The examination of past authoritarian rule as part of the transitional justice program should be carried out without commemorating the achievements of former presidents Chiang Kai-shek (蔣介石) and Chiang Ching-kuo (蔣經國), because the examination is aimed at revealing state violence during their authoritarian rule, Minister of Culture Cheng Li-chiun (鄭麗君) said at a meeting of the legislature’s Education and Culture Committee yesterday.
Cheng was debating the legacy of the two former presidents with Chinese Nationalist Party (KMT) lawmakers, who asked the Ministry of Culture (MOC) to give due credit to the former presidents while examining their human rights violations.
KMT Legislator Apollo Chen (陳學聖) asked Cheng and Minister of Education Pan Wen-chung (潘文忠) to name three achievements of the two presidents, but both refused to do so, saying that enough of their achievements have been taught through state education.
Photo: Chen Chih-chu, Taipei Times
“Examining the truth is not about comparing their achievements with wrongdoings, but to discover the truth about persecution,” Cheng said.
Chen criticized what he described as the ministry’s and the Democratic Progressive Party’s (DPP) “one-sided historical perspective,” as the Act on Promoting Transitional Justice (促進轉型正義條例), which was passed on Tuesday last week, does not address the injustices done to Aborigines and those committed during the Japanese colonial era.
The DPP has also failed to appreciate the KMT’s efforts in defending the nation and preserving National Palace Museum artifacts, Chen added.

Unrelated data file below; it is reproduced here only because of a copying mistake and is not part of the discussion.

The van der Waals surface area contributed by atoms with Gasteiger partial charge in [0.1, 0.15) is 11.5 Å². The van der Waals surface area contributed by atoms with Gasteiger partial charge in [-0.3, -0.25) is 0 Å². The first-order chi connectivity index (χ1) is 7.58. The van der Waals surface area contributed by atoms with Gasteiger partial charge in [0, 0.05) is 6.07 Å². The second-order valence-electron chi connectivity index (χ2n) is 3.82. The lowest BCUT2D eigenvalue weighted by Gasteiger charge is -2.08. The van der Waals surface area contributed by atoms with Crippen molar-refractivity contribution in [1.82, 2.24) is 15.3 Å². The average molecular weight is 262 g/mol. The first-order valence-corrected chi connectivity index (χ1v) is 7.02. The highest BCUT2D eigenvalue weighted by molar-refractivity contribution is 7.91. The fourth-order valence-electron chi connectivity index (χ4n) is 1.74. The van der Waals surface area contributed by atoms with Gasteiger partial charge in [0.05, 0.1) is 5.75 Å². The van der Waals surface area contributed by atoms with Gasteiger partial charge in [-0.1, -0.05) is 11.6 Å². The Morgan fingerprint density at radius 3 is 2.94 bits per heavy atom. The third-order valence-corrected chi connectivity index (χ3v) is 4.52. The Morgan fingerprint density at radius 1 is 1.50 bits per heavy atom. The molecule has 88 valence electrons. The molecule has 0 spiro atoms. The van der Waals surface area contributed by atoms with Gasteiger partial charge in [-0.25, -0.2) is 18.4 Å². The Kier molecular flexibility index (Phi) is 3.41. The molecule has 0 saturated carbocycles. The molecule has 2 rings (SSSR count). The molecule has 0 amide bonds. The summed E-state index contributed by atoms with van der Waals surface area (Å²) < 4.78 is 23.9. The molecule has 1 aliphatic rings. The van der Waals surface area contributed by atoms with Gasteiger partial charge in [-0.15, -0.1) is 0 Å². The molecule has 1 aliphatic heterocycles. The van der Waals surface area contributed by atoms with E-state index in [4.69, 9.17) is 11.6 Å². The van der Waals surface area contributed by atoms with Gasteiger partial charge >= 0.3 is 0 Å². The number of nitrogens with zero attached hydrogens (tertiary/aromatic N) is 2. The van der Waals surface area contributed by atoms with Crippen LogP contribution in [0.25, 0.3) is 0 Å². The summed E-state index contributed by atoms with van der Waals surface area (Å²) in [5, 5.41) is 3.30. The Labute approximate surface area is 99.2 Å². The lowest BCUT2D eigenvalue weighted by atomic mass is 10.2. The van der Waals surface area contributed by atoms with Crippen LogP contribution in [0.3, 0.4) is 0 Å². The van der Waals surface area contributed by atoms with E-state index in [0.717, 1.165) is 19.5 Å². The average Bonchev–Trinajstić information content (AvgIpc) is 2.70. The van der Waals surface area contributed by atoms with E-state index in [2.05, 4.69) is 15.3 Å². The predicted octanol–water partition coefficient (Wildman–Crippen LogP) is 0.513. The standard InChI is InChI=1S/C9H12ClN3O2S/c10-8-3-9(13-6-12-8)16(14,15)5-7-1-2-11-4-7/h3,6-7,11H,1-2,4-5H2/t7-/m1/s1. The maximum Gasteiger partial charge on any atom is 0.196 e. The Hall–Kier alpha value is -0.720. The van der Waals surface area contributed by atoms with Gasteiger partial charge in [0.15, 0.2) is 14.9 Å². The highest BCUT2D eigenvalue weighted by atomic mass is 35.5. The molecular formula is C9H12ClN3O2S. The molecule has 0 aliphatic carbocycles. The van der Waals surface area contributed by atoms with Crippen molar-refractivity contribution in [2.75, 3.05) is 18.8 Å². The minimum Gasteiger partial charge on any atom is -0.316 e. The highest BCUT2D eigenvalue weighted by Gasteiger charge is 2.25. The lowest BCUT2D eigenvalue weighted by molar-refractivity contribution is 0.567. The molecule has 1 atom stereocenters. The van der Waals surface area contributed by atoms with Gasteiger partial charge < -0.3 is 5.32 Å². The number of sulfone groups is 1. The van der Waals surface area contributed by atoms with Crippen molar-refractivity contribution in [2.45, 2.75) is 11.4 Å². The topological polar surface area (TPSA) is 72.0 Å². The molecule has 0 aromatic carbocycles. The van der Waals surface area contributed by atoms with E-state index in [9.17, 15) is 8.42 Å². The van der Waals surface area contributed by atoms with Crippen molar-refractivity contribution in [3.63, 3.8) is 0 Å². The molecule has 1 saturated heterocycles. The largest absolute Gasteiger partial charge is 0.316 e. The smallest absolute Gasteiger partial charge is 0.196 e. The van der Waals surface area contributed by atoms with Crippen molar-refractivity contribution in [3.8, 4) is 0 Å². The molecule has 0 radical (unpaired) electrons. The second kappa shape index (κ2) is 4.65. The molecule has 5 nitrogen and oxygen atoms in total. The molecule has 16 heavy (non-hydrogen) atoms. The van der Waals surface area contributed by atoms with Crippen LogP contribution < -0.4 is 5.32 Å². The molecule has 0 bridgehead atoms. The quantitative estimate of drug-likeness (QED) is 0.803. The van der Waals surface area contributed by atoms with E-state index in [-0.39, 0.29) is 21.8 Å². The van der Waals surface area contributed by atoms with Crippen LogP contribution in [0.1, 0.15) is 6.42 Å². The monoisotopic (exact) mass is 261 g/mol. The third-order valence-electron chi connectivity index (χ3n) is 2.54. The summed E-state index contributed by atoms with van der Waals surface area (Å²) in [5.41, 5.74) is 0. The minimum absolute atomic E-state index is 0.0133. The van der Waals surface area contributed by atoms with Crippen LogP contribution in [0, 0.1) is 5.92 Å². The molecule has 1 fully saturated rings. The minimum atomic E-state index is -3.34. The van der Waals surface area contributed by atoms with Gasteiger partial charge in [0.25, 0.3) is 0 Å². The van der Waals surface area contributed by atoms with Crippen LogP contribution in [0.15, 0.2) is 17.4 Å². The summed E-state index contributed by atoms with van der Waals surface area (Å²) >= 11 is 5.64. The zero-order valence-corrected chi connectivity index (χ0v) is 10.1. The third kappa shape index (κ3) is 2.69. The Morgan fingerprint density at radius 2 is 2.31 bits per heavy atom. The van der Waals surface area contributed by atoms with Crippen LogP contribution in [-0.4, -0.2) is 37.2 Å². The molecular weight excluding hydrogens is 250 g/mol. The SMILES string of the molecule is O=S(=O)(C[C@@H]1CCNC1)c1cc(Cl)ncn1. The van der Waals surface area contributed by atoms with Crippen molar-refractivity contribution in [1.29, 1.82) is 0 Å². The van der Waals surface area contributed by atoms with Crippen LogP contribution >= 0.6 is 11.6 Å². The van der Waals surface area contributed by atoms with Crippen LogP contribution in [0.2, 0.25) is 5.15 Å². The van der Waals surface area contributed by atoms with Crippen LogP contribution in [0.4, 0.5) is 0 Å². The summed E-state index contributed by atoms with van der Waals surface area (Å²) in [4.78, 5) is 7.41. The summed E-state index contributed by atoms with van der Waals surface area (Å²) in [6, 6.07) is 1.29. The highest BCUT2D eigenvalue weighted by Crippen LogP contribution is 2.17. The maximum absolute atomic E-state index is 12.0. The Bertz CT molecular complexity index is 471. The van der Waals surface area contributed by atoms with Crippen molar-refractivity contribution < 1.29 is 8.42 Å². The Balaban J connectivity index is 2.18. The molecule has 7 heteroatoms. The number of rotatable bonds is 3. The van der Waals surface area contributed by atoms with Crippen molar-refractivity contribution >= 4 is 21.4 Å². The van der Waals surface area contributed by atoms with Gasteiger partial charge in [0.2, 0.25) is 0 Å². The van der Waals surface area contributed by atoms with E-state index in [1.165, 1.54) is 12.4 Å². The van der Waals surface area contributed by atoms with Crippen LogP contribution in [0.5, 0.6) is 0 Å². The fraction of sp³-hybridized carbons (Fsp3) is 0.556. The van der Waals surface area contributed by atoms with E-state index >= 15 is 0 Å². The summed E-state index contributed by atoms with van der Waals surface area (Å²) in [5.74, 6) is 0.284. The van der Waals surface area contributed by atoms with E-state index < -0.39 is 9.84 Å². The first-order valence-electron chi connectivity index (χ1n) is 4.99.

Non-Partisan Solidarity Union Legislator May Chin (高金素梅) also questioned the act’s failure to address Aboriginal issues.
Citing DPP Legislator Rosalia Wu’s (吳思瑤) comments on Saturday that the act is part of “third wave democratization” and therefore does not include the more remote issue of Aboriginal transitional justice, Chin said the DPP is deceiving and alienating Aboriginal people.
“Screw your third wave democratization,” Chin said.
Cheng said to review the history of authoritarian rule should not involve the commemoration of the achievements of former presidents, but should instead seek to reconstruct history from the perspective of the victims of past persecutions.
“Do Europeans commemorate Hitler’s achievements when dealing with the Holocaust?” Cheng asked.
Considering the proposals to repurpose and rename the Chiang Kai-shek Memorial Hall, the MOC will not unilaterally decide its future functions, but will instead conduct a five-day forum next year to invite discussions about the proposals.
The MOC will then propose a draft bill to reinvent the memorial hall based on opinions collected from the forum, Cheng said.
“The bottom-up consensus-forming process should not be the same with the top-down authoritarian decisionmaking process that authorized the construction of the memorial hall. The rights to interpretation and decisionmaking should be returned to the public,” she said.
The MOC will also preserve 45 historic sites where political persecution took place and launch an educational program centered on those historic sites, the minister said.
Transitional justice cannot be reduced to renaming roads and schools or misinterpreted as political confrontation — it is to compensate victims and achieve reconciliation, she said.
While there are 29 schools in the nation named after Chiang Kai-shek and another five named to laud his longevity, Pan said that whether they should be renamed depends on democratic discussions among school faculties, students and alumni.
The democratic consensus-forming process will be the most meaningful achievement during the course of campus transitional justice, Pan added.
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